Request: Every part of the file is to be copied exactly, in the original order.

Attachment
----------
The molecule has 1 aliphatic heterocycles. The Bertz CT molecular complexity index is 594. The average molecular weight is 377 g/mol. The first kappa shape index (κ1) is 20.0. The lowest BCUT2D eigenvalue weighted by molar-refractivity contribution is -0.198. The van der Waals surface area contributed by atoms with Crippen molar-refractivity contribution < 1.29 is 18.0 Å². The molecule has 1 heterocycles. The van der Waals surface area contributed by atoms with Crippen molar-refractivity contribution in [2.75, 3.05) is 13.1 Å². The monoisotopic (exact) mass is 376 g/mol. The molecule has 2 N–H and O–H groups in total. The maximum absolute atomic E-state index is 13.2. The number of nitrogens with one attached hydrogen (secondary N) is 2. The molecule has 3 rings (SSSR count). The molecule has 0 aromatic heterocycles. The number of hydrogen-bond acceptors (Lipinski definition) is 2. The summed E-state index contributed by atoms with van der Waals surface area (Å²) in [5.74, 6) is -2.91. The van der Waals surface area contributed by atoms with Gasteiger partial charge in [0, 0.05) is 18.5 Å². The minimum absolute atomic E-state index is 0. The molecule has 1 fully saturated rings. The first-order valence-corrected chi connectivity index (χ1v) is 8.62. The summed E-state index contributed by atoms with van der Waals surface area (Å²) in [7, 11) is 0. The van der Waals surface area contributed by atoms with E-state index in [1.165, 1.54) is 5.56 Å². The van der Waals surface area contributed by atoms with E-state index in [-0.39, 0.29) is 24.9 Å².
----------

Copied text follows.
The molecule has 1 aliphatic heterocycles. The Bertz CT molecular complexity index is 594. The average molecular weight is 377 g/mol. The first kappa shape index (κ1) is 20.0. The lowest BCUT2D eigenvalue weighted by molar-refractivity contribution is -0.198. The van der Waals surface area contributed by atoms with Crippen molar-refractivity contribution < 1.29 is 18.0 Å². The molecule has 1 heterocycles. The van der Waals surface area contributed by atoms with Crippen molar-refractivity contribution in [2.75, 3.05) is 13.1 Å². The monoisotopic (exact) mass is 376 g/mol. The molecule has 2 N–H and O–H groups in total. The maximum absolute atomic E-state index is 13.2. The number of nitrogens with one attached hydrogen (secondary N) is 2. The molecule has 3 rings (SSSR count). The molecule has 0 aromatic heterocycles. The number of hydrogen-bond acceptors (Lipinski definition) is 2. The summed E-state index contributed by atoms with van der Waals surface area (Å²) in [5.74, 6) is -2.91. The van der Waals surface area contributed by atoms with Gasteiger partial charge in [0, 0.05) is 18.5 Å². The minimum absolute atomic E-state index is 0. The molecule has 1 fully saturated rings. The first-order valence-corrected chi connectivity index (χ1v) is 8.62. The summed E-state index contributed by atoms with van der Waals surface area (Å²) in [7, 11) is 0. The van der Waals surface area contributed by atoms with E-state index in [1.165, 1.54) is 5.56 Å². The van der Waals surface area contributed by atoms with E-state index in [-0.39, 0.29) is 24.9 Å².